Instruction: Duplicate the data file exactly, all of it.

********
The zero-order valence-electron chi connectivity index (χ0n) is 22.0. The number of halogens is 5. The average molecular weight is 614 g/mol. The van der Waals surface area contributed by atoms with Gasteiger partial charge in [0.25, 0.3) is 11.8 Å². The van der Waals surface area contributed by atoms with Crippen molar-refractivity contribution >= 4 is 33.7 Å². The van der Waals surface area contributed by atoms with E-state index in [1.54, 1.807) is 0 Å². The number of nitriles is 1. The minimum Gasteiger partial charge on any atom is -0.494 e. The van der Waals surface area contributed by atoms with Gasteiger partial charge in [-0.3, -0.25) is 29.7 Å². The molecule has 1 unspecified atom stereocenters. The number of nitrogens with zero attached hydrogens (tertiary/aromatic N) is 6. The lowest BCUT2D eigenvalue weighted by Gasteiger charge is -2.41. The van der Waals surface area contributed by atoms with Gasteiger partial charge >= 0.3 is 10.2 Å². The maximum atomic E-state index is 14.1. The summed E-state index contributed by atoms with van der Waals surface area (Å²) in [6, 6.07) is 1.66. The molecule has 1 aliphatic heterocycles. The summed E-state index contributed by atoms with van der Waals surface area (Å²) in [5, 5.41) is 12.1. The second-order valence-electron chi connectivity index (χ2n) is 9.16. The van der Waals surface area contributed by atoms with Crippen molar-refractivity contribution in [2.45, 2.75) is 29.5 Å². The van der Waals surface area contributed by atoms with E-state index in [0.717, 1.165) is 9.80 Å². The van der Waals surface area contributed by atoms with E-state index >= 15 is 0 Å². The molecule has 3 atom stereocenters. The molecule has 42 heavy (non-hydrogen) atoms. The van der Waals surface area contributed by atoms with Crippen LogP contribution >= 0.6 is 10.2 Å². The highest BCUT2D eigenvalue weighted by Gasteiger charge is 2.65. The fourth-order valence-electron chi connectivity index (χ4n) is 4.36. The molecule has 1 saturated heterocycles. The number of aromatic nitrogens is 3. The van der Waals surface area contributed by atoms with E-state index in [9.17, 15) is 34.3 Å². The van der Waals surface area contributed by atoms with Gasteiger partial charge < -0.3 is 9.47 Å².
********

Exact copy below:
The zero-order valence-electron chi connectivity index (χ0n) is 22.0. The number of halogens is 5. The average molecular weight is 614 g/mol. The van der Waals surface area contributed by atoms with Gasteiger partial charge in [0.25, 0.3) is 11.8 Å². The van der Waals surface area contributed by atoms with Crippen molar-refractivity contribution >= 4 is 33.7 Å². The van der Waals surface area contributed by atoms with E-state index in [1.54, 1.807) is 0 Å². The number of nitriles is 1. The minimum Gasteiger partial charge on any atom is -0.494 e. The van der Waals surface area contributed by atoms with Gasteiger partial charge in [-0.3, -0.25) is 29.7 Å². The molecule has 1 unspecified atom stereocenters. The number of nitrogens with zero attached hydrogens (tertiary/aromatic N) is 6. The lowest BCUT2D eigenvalue weighted by Gasteiger charge is -2.41. The van der Waals surface area contributed by atoms with Gasteiger partial charge >= 0.3 is 10.2 Å². The maximum atomic E-state index is 14.1. The summed E-state index contributed by atoms with van der Waals surface area (Å²) in [6, 6.07) is 1.66. The molecule has 1 aliphatic heterocycles. The summed E-state index contributed by atoms with van der Waals surface area (Å²) in [5, 5.41) is 12.1. The second-order valence-electron chi connectivity index (χ2n) is 9.16. The van der Waals surface area contributed by atoms with Crippen molar-refractivity contribution in [2.45, 2.75) is 29.5 Å². The van der Waals surface area contributed by atoms with E-state index in [0.717, 1.165) is 9.80 Å². The van der Waals surface area contributed by atoms with E-state index >= 15 is 0 Å². The molecule has 3 atom stereocenters. The molecule has 42 heavy (non-hydrogen) atoms. The van der Waals surface area contributed by atoms with Crippen LogP contribution >= 0.6 is 10.2 Å². The highest BCUT2D eigenvalue weighted by Gasteiger charge is 2.65. The fourth-order valence-electron chi connectivity index (χ4n) is 4.36. The molecule has 1 saturated heterocycles. The number of aromatic nitrogens is 3. The van der Waals surface area contributed by atoms with E-state index in [9.17, 15) is 34.3 Å². The van der Waals surface area contributed by atoms with Gasteiger partial charge < -0.3 is 9.47 Å².